Jill (not her real name) has many health problems, including severe neurological issues. On top of this, she is riddled with many difficult life challenges. Despite her adverse circumstances, she is tenacious about learning.
When we first began working together about seven months ago, she knew only a few sight words. We worked hard on decoding skills and learning simple words such as “cat.” Jill has fine-tuned her skills diligently and is now able to read sections of the newspaper on her own. The other day she called me and breathlessly read an advertisement from the newspaper regarding miscellaneous items for sale. To get that phone call was a thrill for me. Every teacher waits for that moment. Our sessions together are not a one -way relationship. We both come away from our lessons with mutual satisfaction.
I’m very lucky to have had Hawa assigned to me as my first basic literacy student. She’s extremely personable, speaks English, and is quite devoted to learning to also read and write in English.
Hawa’s goals are to be able to read to her son when he returns to the US from Liberia, where he’s been living with her mother. She wants to help with his school work when he arrives, to be able to shop comfortably in the supermarket, and to get her driver’s license eventually.
We began with Hawa learning to write the alphabet. She knew her first assignment at each session was to write it out – upper and lower case -- on lined paper I provided. I’d check it, and she would nearly always want to do it over until she got it exactly right. She’d also practice writing her full name, address and telephone number, which she quickly mastered. Next, she'd read the name and the sound of each letter and the most common letter combinations from flash cards.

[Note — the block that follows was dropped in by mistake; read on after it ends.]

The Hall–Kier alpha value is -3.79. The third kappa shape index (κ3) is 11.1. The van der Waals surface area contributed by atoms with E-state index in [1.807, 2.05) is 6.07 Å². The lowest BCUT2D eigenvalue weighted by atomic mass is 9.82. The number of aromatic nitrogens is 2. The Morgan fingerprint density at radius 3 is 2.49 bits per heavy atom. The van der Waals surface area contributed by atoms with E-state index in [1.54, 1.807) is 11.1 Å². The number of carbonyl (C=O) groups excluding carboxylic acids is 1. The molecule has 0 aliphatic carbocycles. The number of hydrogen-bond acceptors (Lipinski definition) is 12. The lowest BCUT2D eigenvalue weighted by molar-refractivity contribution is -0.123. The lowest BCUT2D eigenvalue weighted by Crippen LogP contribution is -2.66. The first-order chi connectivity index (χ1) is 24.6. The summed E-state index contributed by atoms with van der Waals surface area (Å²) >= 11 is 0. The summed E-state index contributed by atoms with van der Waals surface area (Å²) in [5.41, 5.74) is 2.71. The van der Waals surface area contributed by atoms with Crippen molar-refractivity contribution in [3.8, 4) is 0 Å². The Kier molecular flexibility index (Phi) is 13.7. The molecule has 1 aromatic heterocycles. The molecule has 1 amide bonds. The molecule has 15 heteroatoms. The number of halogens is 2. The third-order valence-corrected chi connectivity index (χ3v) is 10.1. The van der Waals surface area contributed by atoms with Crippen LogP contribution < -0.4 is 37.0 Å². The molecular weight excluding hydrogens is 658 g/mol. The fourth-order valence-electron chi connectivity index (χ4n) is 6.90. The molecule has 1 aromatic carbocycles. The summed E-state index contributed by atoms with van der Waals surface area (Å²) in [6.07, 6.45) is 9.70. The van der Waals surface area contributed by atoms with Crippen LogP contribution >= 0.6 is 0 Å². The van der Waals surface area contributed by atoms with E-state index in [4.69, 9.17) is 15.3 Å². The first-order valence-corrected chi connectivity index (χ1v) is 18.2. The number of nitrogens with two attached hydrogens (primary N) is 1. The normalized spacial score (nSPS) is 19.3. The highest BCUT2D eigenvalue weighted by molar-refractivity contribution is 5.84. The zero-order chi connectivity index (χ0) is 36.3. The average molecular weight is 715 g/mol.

Because she wants to be more comfortable shopping at the supermarket, I had Hawa bring in a store circular. Her homework had been to circle pictures of things she'd be most likely to buy. I took this list, plus other basics such as body parts, household appliances/furnishings and directional/emergency signs she would need to know, and created flash cards we’d use for practice. I created a second set that had a word or picture on one side and were blank on the other. Hawa looked forward to a matching game we’d play to end each session where I’d spread the cards out with blank sides up. She’d pick up two cards at a time, and replace them if they weren't a match. When she got a match she'd hand the cards to me, continuing until all the cards were matched.
Hawa can now pronounce most of the words in a book she wants to read to her son when he arrives. We're working towards sight recognition of the 300 most frequently used English words by this summer. In the year we have worked together, she has made remarkable progress -- and working with her has been a total delight.